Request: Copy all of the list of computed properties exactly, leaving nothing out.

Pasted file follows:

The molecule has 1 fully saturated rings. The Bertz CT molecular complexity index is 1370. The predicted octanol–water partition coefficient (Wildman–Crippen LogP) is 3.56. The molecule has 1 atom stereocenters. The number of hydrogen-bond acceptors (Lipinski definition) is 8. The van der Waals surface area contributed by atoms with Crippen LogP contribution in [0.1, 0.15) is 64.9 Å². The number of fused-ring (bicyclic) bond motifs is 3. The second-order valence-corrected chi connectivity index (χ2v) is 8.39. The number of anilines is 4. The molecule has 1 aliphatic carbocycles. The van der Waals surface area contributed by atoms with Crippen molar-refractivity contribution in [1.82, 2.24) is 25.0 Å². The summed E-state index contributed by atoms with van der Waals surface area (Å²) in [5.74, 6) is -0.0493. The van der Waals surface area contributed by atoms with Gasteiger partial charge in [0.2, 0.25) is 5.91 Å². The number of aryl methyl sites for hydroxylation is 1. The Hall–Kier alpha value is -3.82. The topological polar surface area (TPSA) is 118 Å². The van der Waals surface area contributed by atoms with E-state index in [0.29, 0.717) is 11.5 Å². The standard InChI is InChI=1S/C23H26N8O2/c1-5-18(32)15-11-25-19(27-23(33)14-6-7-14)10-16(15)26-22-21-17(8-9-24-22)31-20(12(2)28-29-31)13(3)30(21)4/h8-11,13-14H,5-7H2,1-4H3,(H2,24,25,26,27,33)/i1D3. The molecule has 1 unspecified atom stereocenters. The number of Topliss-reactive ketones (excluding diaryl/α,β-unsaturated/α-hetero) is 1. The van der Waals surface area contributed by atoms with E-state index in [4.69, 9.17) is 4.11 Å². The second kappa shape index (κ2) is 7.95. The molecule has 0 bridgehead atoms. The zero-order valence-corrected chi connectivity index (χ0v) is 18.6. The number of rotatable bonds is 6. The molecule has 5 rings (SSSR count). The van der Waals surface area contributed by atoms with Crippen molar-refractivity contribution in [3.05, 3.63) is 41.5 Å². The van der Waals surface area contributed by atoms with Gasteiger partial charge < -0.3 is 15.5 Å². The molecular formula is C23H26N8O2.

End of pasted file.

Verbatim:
The molecule has 1 fully saturated rings. The Bertz CT molecular complexity index is 1370. The predicted octanol–water partition coefficient (Wildman–Crippen LogP) is 3.56. The molecule has 1 atom stereocenters. The number of hydrogen-bond acceptors (Lipinski definition) is 8. The van der Waals surface area contributed by atoms with Crippen LogP contribution in [0.1, 0.15) is 64.9 Å². The number of fused-ring (bicyclic) bond motifs is 3. The second-order valence-corrected chi connectivity index (χ2v) is 8.39. The number of anilines is 4. The molecule has 1 aliphatic carbocycles. The van der Waals surface area contributed by atoms with Crippen molar-refractivity contribution in [1.82, 2.24) is 25.0 Å². The summed E-state index contributed by atoms with van der Waals surface area (Å²) in [5.74, 6) is -0.0493. The van der Waals surface area contributed by atoms with Gasteiger partial charge in [0.2, 0.25) is 5.91 Å². The number of aryl methyl sites for hydroxylation is 1. The Hall–Kier alpha value is -3.82. The topological polar surface area (TPSA) is 118 Å². The van der Waals surface area contributed by atoms with E-state index in [0.29, 0.717) is 11.5 Å². The standard InChI is InChI=1S/C23H26N8O2/c1-5-18(32)15-11-25-19(27-23(33)14-6-7-14)10-16(15)26-22-21-17(8-9-24-22)31-20(12(2)28-29-31)13(3)30(21)4/h8-11,13-14H,5-7H2,1-4H3,(H2,24,25,26,27,33)/i1D3. The molecule has 1 unspecified atom stereocenters. The number of Topliss-reactive ketones (excluding diaryl/α,β-unsaturated/α-hetero) is 1. The van der Waals surface area contributed by atoms with E-state index in [4.69, 9.17) is 4.11 Å². The second kappa shape index (κ2) is 7.95. The molecule has 0 bridgehead atoms. The zero-order valence-corrected chi connectivity index (χ0v) is 18.6. The number of rotatable bonds is 6. The molecule has 5 rings (SSSR count). The van der Waals surface area contributed by atoms with Crippen molar-refractivity contribution in [3.05, 3.63) is 41.5 Å². The van der Waals surface area contributed by atoms with Gasteiger partial charge < -0.3 is 15.5 Å². The molecular formula is C23H26N8O2.